Or at least wiggles around a little.

In Tetris Party there is a game mode called Hot Lines. In Hot Lines you have to complete lines at random heights. You compete with other people (preferably ones that are 1) drunk and 2) not as much a puzzle game nerd as you) to complete all the "hot lines" . Whoever finishes first (usually me) wins.

I know that I'm pretty partial to this game because I usually win. But whatever, as long as I'm having fun and I'm not killing babies or old people. I say it's a win/win/win/win...

No seriously, I kick ass at Hot Lines.

3. BoxLife

BoxLife (or HacoLife if you are Japanese (which your not because you're one of my dumb friends)) is an exercise in making a task that seems pretty boring and changing it ino something you'll do for hours: cut and fold boxes. As someone who worked in a print shop for a little while I can promise you work was never as fun as Box Life...

Except when we got that remote control helicopter that I got caught playing with it ALL THE TIME!

You are a worker whose job is to take a grid of paper and cut it into the 6 sides of a box, fold the box and send it on it's way. You are given a time limit and the categorical imperative that "waste is bad". You do as much as you can as quickly as you can as efficiently as you can.

When the round ends they tally how well you did and give you a paycheck. The better you get you are offered better paying positions to accumulate larger sums of money. You spend this money on decorating your house from which you start in the bowels of poverty and move your way up into the lap of luxury.

Is it a lie? Is this how life actually works? If I work hard then I'll be rewarded for the sweat of my brow? Hell no! But it's also a game and in games you find money in floating blocks you punch from below.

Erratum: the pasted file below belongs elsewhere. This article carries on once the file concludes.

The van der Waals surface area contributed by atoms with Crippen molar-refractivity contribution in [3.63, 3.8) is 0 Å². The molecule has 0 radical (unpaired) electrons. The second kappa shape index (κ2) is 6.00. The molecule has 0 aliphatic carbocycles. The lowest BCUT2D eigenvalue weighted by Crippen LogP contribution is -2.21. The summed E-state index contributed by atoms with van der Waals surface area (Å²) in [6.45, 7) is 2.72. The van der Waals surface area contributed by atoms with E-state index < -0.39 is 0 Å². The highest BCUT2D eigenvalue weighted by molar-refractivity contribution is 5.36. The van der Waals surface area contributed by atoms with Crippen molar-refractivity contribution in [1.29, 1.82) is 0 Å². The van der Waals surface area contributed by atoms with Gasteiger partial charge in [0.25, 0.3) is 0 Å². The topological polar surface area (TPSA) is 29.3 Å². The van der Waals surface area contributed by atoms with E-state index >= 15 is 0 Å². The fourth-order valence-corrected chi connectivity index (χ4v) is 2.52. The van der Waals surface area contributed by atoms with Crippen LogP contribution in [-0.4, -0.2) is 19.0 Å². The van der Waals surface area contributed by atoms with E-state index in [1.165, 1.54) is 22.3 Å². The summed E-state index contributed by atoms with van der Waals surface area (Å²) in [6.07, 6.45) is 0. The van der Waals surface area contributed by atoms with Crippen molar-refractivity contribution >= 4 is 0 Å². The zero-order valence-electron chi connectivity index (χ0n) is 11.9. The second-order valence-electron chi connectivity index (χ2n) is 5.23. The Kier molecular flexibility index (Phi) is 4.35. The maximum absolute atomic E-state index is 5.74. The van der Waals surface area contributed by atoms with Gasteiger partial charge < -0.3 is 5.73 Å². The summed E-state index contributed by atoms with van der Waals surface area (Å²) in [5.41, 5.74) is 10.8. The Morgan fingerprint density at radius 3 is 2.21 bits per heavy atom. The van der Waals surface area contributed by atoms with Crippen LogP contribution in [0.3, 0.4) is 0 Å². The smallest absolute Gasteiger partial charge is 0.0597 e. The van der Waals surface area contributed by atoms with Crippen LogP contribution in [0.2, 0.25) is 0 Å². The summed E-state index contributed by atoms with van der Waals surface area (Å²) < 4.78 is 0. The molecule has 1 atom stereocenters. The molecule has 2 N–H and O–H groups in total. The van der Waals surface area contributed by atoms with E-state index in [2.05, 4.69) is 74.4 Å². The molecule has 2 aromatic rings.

2. Super Puzzle Fighter II

Puzzle Fighter falls into a category all it's own. Let me level with you, I don't really like Dr. Mario style puzzle games. Games like Puyo Pop or Dr. Robotnik's Mean Bean Machine never really rang my bell however (for some reason I cannot explain) I love Puzzle Fighter.

In Puzzle Fighter colored gems fall from the top of the screen and you maneuver similar colors to create large gems. There is also a second gem type that destroy the gem of similar color. This is how you attack the other player. The larger the gem you create and thusly destroy the stronger the attack. Depending on which charater you chose (always Hsien-Ko) patterns of gems will fall on the other players game area.

Which is different than a bathroom area...

Well, maybe not.

1. PictoBits

Where do I start with this one?

First of all, this game was the sole reason I bought a DSi. Why? Because of YMCK, a chiptune group from Japan that, in my humble opinion, all things that are good and pure in the universe came from. To put this into perspective, Family Genesis is in my top 5 best albums of all time riding shotgun to albums like Justice's † and Modest Mouse's Lonesome Crowded West.

PictoBits is a difficult game to explain how to play. My girlfriend has watched over my shoulder and always comments, "I have no idea what your doing." I'll try to nutshell as best I can: colored blocks fall from the top of the screen, you use the DS's stylus to move similarly colored blocks from the bottom of the screen to complete "bits" which move to the top screen to eventually form an image.

Just watch this video...

It makes sense to me.

Because this game has a old-school 8-bit style, YMCK was a natural choice for the music which consist of remixed version of songs from which the puzzle is themed. In the time I've owned a DS the only game that I've enjoyed as much as PictoBits would be Cave Story or maybe even the Professor Layton and the Diabolical Box. If you have a DS system it's a must-have.

I couldn't recommend it enough.

Talk to you soon when I return with A Journey Into Darkness: That ****** Cave!